Eat something!
I hadn’t had much to eat all day. When things were starting up, Joe Bono, the guy who eventually won the tournament, offered us a pair of blueberry muffins, which we happily accepted and devoured. (Karma, perhaps?) Beyond that, I hadn’t had a bite to eat until some time around round five or six, which is way too late. Bring food. Snacks. Something. Unlike a tournament where if you finish early, you can get something to eat, this particular coverage model gave you no time. Cover Feature Match. Edit Feature Match. Edit previous Feature Matches you didn’t get to edit before. Upload. Look at pairings. Select more Feature Matches. Keep going. Chug chug chug chug chug.

As the day wore on, I was getting irritable as my blood sugar was dropping, and the experience was getting to be quite tiring. I should have brought some snacks. Were it not for Joe’s muffins [4], I would have been finished.

Overall, I loved doing coverage. I loved doing it for WotC, and I loved doing it for Channelfireball. I’d do it again in a heartbeat, but with a better idea of the workload it takes to do it right.

And now, the long-term view

Since heavily getting invested in Magic Online, I’ve had to pay attention to economics and had to speculate a bit. Standard cards are dropping in price, so if you want to sell your Standard stuff, get it now. And Extended cards are still relatively cheap.

There are now Magic Online PTQs, so if you want to PTQ it up for San Juan next year, now is the time to get your Extended cards. Tarmogoyfs may seem steep at 30 tickets, but when you need a set come February to play Zoo, they’ll be 40-50 tickets apiece. Cards like Cryptic Commands are 2.5 tickets apiece (that’s 10 for a playset!), so you can get some good bargains. I know that it can be expensive and not everyone has the means to sink 400-500 tickets into an Extended collection, but if you can, you can turn around and sell that same collection for 700-900 tickets in the winter during the height of PTQ season.

(At which point, buying into Standard is the way to go, since the following season is Standard. Maelstrom Pulse is around 20 tickets right now, but in February it may be under 10, and will be back in the twenties by the time next summer rolls around. Wait until Standard is dead to buy back in.)

Speaking of Standard, perhaps we’ll have the tools to fight back against Jund.

***WORLDWAKE SPOILER ALERT***


***WORLDWAKE SPOILER ALERT***

This is unconfirmed, so I’m putting this in the “plausible but with some skepticism” category, but man alive do I want this card to be real:

Cardname
1U Instant
Counter target spell unless its controller pays 1.
Multikick U: Counter target spell unless its controller pays 2.

As LSV would say, “That’s quite good.”

You can target more than one spell on the stack. If they play Bloodbraid Elf into Blightning on turn four, you can counter both spells for the same cost to play Cancel. For 1UUU, it’s essentially a hard counter. And it fills the much-needed two-mana soft counterspell slot (Mana Leak, Rune Snag, Remand, even Broken Ambitions).

Mutikick is kind of like replicate, but if you counter the multikick card, then nothing happens. If you played something like Shattering Spree with three copies, even if you countered the original, three of them would go on the stack. (And even nicer, the copies don’t get played; they just get put directly on the stack. So if someone has a Chalice of the Void set to 1 and you Shattering Spree it, the replicate copies don’t get countered, since Chalice of the Void only counters the spells when they get played.)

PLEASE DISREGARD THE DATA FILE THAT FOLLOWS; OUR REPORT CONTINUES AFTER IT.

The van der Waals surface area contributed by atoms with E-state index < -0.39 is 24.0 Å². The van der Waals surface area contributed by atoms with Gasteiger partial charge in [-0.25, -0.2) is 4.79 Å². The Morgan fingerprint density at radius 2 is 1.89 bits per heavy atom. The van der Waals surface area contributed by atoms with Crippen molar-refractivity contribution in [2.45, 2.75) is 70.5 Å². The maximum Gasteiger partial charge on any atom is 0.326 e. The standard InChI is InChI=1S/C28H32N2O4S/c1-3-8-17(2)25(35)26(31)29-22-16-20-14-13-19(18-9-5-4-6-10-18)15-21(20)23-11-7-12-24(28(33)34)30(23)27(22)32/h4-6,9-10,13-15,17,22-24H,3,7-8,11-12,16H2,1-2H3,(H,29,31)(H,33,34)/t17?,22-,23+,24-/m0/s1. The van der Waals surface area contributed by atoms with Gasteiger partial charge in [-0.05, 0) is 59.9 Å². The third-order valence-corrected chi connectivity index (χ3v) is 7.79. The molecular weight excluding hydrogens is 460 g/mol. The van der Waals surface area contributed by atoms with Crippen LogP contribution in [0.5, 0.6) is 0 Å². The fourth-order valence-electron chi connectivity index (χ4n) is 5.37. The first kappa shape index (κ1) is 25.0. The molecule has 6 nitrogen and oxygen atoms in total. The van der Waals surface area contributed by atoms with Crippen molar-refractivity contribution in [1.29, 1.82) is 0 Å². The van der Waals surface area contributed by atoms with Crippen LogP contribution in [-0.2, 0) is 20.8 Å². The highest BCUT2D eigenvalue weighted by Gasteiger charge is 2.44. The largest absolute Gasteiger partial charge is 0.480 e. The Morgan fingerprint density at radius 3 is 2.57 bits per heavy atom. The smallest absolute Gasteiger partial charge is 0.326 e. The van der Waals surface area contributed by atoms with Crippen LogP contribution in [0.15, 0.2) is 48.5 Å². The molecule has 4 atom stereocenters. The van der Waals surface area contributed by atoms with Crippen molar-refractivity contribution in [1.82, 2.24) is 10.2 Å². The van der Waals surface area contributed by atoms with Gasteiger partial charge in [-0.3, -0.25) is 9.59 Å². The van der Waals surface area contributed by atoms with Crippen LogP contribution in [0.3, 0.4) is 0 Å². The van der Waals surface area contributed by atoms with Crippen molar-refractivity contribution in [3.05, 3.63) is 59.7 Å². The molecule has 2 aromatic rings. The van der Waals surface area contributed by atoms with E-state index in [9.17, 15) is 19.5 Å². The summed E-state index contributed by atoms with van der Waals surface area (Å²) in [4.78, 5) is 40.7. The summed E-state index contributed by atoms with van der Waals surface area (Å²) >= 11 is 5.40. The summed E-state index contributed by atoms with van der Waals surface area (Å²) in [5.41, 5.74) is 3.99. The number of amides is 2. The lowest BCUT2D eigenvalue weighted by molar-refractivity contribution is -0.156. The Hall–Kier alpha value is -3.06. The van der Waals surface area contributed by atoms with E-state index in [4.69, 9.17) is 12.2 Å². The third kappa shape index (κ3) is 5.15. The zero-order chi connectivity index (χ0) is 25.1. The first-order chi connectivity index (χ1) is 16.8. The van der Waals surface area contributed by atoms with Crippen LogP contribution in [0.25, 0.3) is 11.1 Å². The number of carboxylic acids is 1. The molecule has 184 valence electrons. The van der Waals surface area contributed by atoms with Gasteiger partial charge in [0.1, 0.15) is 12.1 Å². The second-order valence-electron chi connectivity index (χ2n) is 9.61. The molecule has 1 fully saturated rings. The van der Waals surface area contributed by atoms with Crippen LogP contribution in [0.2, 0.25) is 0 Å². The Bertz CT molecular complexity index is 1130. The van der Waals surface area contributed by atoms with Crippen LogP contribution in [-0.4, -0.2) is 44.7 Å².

But wait! There’s more!

Confirmed card:

Celestial Colonnade
Land
Celestial Colonnade enters the battlefield tapped.
T: Add W or U to your mana pool.
3WU: Until end of turn, Celestial Colonnade becomes a 4/4 white and blue Elemental creature with flying and vigilance. It’s still a land.

A color-fixing manland? Yes please! Control players rejoice. It can still be Terminated, but not Bolted or Maelstrom Pulsed. What it can be is Smothered, which is reportedly back in Worldwake.

Only a handful of cards have been spoiled so far, but I’m already looking forward to it.

One note on Extended: Test this format. Seriously. The Tezzeret deck is very good, but it’s also a very skill-intensive deck. When Ochoa and LSV say they are making mistakes with the deck, don’t think you can pick it up cold and do well at a PTQ with it. There are a lot of decision points and you have a limited amount of resources you need to manage well. You need to get a lot of reps with it so you can play it quickly, because you will draw matches unless you play at a pretty brisk pace, especially in the mirror.

Even if you have no plans to play the deck, you should test against it. And if you test against it, that means that the first handful of games can be a little rough, since the Tezzeret pilot is invariably going to make mistakes as they become familiar with the deck. Take caution.

Yours warningly,
-Zaiem
zaiemb at gmail dot com
zbeg on twitter

[1] I’m much more likely to be going to sleep at 7:00 A.M., not waking up at 7:00 A.M.

[2] Okay, I’m exaggerating. They don’t actually have PTQs in Rawlins. Or people. And the McDonald’s there is quite nice, as far as McDonald’s restaurants go. But it really is -10 right now with wind chill.

[3] That’s the plural of “Grand Prix.” I swear.

[4] Hey, that’s a good name for a bakery!